ENIAC at 75: Celebrating the World’s First Supercomputer

By Todd R. Weiss

February 15, 2021

With little fanfare, today’s computer revolution was arguably born and announced through a small, innocuous, two-column story at the bottom of the front page of The New York Times on Feb. 15, 1946.

In that story and others, the previously classified project, ENIAC, formally known as the Electronic Numerical Integrator and Computer and as the world’s first vacuum tube, all-electronic, programmable supercomputer, was unveiled to the world.

“Electronic Computer Flashes Answers, May Speed Engineering,” declared the headline of the article by reporter T.R. Kennedy, Jr.

That headline turns out to be quite the understatement.

Pictured are three members of the ENIAC team who are programming the system at the University of Pennsylvania in Philadelphia, where ENIAC was built. Nearly 50 women worked on ENIAC in 1944 alone, and women participated in the all-important programming for the machine throughout its life. Photo provided by the Mauchly family.

Seventy-five years later, ENIAC is being celebrated today on its anniversary as the machine that essentially began the computing power revolution that fuels our computers, smartphones, cars, the internet and a wide range of technologies that run the world’s businesses and industries every day.

Designed by physicist John Mauchly and electrical engineer J. Presper Eckert in Philadelphia, the idea behind ENIAC was proposed in 1942 by Mauchly as an all-electronic calculating machine. In the midst of World War II at that time, the U.S. Army was seeking ways to calculate complex trajectories for missiles and other armaments. Mauchly’s idea and the Army’s needs soon came together and led to ENIAC’s construction. ENIAC was not completed, though, until after the war. Weighing 30 tons and filling a 30-by-50-foot room, it was assembled and operated at the University of Pennsylvania.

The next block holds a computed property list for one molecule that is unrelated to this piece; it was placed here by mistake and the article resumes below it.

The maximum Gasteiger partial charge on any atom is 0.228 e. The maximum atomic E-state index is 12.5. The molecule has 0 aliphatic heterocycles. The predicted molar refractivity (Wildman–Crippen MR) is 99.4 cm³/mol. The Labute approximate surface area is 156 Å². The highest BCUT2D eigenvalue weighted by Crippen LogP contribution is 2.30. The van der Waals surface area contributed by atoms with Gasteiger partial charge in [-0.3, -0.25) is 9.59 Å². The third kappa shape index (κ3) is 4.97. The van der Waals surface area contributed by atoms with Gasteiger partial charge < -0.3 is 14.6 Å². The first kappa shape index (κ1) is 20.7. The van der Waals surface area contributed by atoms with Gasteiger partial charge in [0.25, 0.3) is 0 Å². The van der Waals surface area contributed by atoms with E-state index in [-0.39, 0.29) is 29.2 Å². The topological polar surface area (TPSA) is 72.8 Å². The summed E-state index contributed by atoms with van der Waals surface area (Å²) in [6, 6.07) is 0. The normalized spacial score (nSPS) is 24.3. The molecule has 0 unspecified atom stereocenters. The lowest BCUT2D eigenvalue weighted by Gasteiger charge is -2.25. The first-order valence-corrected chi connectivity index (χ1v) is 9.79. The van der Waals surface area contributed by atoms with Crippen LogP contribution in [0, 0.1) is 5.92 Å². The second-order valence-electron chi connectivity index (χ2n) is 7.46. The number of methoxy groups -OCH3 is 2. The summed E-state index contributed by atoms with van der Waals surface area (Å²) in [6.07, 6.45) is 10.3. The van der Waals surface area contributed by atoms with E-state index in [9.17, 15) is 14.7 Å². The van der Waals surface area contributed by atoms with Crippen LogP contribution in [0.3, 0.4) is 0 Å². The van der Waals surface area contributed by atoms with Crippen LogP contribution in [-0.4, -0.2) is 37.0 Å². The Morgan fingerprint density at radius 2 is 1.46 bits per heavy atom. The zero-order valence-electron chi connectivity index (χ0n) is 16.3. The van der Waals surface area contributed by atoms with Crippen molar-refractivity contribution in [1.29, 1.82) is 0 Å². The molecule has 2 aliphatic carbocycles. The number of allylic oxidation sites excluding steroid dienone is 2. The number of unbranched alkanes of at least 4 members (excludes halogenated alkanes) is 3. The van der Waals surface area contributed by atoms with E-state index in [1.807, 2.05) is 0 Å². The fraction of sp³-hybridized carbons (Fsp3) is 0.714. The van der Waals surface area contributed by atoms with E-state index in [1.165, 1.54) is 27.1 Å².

‘A Critical Milestone’

Larry Smarr

Larry Smarr, the founding director of National Center for Supercomputing Applications (NCSA) and a professor emeritus at the University of California-San Diego, told HPCwire sister pub EnterpriseAI that ENIAC “was a critical milestone on the road to supercomputing. You can safely say it was the first all-vacuum tube supercomputer.”

A previous notable and powerful computer at that time was the Harvard Mark 1, but that machine used electromagnetic relays for its computing, said Smarr. ENIAC’s design called for using almost 18,000 vacuum tubes instead, which resulted in dramatically improved performance, he added. “It certainly was a supercomputer because it was the fastest on the planet at that time, and it ran about 400 FLOPS, or 400 floating point operations per second. To put that into perspective, your smartphone runs about a billion FLOPS. And it doesn’t weigh tons, and doesn’t take up a whole room.”

What really highlighted the machine was its amazing speed, said Smarr. “ENIAC was 1,000 times faster than the Harvard Mark 1,” he said. “That kind of exponential change, it was happening 75 years ago,” said Smarr. “I think that’s important.”

ENIAC was a decimal computer, performing its calculations in decimals before the later move to binary computations, said Smarr. The machine was programmed using a large number of dials and cords on the front. The dials were turned to different settings and the cords were plugged and unplugged from one receptacle to another on the machines, like an old-fashioned telephone operator’s panel.

“Software was still in the future,” said Smarr. “But they programmed it to do incredibly complex problems for the military. It wasn’t a business machine.”

Setting ENIAC apart from all the computers that came before it, including the Mark 1, was that it led the way to today’s supercomputers in multiple ways, said Smarr.